Cited by 2 | PDF Full-text (12498 KB) | HTML Full-text | XML Full-text | Supplementary Files
Abstract
Generic habitat suitability criteria (HC) are often developed from spatially and temporally variable hydroecological datasets to increase generality, cost-effectiveness, and time-efficiency of habitat models. For benthic macroinvertebrates (BMIs), however, there is no prior knowledge on the spatiotemporal variation in their habitat preferences and [...] Read more.
Generic habitat suitability criteria (HC) are often developed from spatially and temporally variable hydroecological datasets to increase generality, cost-effectiveness, and time-efficiency of habitat models. For benthic macroinvertebrates (BMIs), however, there is no prior knowledge on the spatiotemporal variation in their habitat preferences and how this may be reflected in the final environmental flow (e-flow) predictions. In this study, we used a large, spatiotemporally variable BMI-hydroecological dataset and developed generic, local, and season-specific subsets of HC for three seasons and two river types within various data pre-treatment options. Each subset was used to train a fuzzy habitat model, predict the habitat suitability in two hydrodynamically-simulated river reaches, and develop/compare model-based e-flow scenarios. We found that BMIs shift their habitat preferences among seasons and river types; consequently, spatiotemporally variable e-flow predictions were developed, with the seasonal variation being greater than the typological one. Within this variation, however, we found that with proper data pre-treatment, the minimum-acceptable e-flows from the generic models mostly (65–90%) lay within the acceptable e-flows predicted by the local and season-specific models. We conclude that, within specific limitations, generic BMI-HC can be used for geographically extended, cost-effective e-flow assessments, compensating for the within-limits loss of predictive accuracy. Full article
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Open AccessFeature PaperArticle
“E = mc2” of Environmental Flows: A Conceptual Framework for Establishing a Fish-Biological Foundation for a Regionally Applicable Environmental Low-Flow Formula
Water 2018, 10(11), 1501; https://doi.org/10.3390/w10111501
Received: 26 August 2018 / Revised: 14 October 2018 / Accepted: 16 October 2018 / Published: 23 October 2018
Cited by 1 | PDF Full-text (4829 KB) | HTML Full-text | XML Full-text
Abstract
Determination of environmental flows at the regional scale has been complicated by the fine-scale variability of the needs of aquatic organisms. Therefore, most regional methods are based on observation of hydrological patterns and lack evidence of connection to biological responses. In contrast, biologically [...] Read more.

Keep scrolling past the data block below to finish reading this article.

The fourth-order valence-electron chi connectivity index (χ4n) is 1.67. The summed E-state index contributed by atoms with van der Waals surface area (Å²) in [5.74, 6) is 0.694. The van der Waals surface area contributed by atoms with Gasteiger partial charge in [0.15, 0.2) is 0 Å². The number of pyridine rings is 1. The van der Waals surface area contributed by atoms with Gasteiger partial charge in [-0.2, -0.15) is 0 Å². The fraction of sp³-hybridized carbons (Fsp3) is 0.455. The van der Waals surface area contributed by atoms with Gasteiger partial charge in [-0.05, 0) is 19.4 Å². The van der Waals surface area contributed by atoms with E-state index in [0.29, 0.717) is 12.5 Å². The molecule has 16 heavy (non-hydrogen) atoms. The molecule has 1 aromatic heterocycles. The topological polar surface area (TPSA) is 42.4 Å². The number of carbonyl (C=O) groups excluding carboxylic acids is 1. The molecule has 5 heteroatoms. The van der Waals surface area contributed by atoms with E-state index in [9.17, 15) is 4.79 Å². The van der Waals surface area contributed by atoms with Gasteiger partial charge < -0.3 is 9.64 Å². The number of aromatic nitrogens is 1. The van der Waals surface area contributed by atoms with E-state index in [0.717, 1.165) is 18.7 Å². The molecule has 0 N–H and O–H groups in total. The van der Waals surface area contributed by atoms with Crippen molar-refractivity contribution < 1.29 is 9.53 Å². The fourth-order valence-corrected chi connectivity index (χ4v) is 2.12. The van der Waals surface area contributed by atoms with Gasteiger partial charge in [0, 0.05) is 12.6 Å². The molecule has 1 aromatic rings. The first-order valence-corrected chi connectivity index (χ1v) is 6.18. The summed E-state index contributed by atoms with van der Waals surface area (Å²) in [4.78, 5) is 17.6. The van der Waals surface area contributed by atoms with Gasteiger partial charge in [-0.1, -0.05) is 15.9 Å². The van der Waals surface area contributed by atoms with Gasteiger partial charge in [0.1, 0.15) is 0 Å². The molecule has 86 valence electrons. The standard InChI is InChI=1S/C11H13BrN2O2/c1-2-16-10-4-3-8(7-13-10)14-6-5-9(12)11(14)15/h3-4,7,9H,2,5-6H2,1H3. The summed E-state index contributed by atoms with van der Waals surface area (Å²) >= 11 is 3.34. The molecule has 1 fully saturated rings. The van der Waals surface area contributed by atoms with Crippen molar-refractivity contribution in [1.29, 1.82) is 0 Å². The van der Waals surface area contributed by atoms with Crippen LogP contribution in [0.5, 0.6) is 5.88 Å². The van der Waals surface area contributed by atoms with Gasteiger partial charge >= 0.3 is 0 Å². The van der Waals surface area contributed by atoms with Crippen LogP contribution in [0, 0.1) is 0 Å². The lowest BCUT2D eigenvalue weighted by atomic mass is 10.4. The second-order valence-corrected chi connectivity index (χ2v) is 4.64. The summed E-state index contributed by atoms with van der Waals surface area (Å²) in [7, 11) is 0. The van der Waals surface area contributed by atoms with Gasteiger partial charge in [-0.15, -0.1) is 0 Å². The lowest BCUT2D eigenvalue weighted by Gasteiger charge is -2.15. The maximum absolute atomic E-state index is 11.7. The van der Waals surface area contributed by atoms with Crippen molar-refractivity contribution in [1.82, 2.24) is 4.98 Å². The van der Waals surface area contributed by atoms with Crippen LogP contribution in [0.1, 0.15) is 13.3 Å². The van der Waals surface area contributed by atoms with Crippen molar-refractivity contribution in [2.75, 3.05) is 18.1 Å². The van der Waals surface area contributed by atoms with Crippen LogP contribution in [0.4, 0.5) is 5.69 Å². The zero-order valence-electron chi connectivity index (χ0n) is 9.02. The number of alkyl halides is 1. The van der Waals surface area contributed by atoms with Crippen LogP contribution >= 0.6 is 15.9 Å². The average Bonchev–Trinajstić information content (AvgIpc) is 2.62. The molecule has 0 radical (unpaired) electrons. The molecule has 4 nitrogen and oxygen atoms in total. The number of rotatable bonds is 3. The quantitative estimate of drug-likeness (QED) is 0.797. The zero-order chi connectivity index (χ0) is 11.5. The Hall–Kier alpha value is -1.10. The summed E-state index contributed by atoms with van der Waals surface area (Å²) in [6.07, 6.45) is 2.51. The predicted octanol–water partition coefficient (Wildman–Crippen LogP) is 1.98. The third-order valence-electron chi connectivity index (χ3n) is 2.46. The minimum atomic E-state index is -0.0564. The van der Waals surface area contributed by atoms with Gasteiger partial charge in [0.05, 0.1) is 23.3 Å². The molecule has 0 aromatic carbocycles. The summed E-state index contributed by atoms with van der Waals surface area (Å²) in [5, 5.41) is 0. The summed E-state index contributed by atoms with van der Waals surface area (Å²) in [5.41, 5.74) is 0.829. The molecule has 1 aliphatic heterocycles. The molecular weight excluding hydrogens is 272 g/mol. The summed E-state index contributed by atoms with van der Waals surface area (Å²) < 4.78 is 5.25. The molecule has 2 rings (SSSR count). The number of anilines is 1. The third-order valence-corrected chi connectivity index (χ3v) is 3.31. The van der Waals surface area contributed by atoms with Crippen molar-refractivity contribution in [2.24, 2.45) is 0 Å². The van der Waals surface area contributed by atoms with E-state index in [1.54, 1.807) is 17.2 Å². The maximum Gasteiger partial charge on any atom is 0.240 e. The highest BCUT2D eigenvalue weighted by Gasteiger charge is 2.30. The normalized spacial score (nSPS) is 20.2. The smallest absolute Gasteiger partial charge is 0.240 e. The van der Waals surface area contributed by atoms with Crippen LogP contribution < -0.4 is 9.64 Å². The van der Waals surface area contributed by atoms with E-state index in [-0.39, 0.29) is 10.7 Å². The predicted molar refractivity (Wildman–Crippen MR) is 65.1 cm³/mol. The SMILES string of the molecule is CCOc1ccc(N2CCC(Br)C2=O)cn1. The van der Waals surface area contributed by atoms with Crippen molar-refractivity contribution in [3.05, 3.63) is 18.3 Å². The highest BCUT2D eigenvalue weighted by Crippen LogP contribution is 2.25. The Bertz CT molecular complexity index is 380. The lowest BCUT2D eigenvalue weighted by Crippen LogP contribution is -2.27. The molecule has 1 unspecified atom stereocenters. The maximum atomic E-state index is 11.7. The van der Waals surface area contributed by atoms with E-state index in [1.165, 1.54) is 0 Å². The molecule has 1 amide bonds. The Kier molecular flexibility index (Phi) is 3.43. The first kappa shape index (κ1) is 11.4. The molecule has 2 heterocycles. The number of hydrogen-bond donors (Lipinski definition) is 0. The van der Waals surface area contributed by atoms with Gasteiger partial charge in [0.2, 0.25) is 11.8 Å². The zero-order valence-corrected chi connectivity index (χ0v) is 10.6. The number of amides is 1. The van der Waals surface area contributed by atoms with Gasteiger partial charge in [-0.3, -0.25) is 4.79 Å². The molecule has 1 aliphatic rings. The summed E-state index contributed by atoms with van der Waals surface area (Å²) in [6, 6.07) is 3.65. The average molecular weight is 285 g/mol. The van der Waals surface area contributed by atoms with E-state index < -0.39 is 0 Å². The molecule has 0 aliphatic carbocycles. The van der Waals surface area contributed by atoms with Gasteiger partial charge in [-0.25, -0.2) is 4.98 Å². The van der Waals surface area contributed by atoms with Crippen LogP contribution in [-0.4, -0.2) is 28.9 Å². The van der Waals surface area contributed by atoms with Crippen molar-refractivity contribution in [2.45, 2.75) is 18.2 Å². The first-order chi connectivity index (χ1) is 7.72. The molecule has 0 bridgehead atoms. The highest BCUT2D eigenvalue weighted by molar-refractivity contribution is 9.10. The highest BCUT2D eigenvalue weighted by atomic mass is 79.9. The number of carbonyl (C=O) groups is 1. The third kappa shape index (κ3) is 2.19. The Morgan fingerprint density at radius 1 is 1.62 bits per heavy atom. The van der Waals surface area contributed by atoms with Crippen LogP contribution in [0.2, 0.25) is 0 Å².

Determination of environmental flows at the regional scale has been complicated by the fine-scale variability of the needs of aquatic organisms. Therefore, most regional methods are based on observation of hydrological patterns and lack evidence of connection to biological responses. In contrast, biologically sound methods are too detailed and resource-consuming for applications on larger scales. The purpose of this pilot project was to develop an approach that would breach this gap and provide biologically sound rules for environmental flow (eflow) estimation for the region of Poland. The concept was developed using seven river sites, which represent the four of six fish-ecological freshwater body types common in Poland. Each of these types was distinguished based on a specific fish community structure, composed of habitat-use guilds. The environmental significance of the flows for these communities was established with help of the habitat simulation model MesoHABSIM computed for each of the seven sites. The established seasonal environmental flow thresholds were standardized to the watershed area and assigned to the corresponding water body type. With these obtained environmental flow coefficients, a standard-setting formula was created, which is compatible with existing standard-setting approaches while maintaining biological significance. The proposed approach is a first attempt to use habitat suitability models to justify a desktop formula for the regional scale eflow criteria. Full article
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Open AccessArticle
Baseflow Contribution to Streamflow and Aquatic Habitats Using Physical Habitat Simulations
Water 2018, 10(10), 1304; https://doi.org/10.3390/w10101304
Received: 3 August 2018 / Revised: 13 September 2018 / Accepted: 17 September 2018 / Published: 21 September 2018
Cited by 1 | PDF Full-text (5136 KB) | HTML Full-text | XML Full-text
Abstract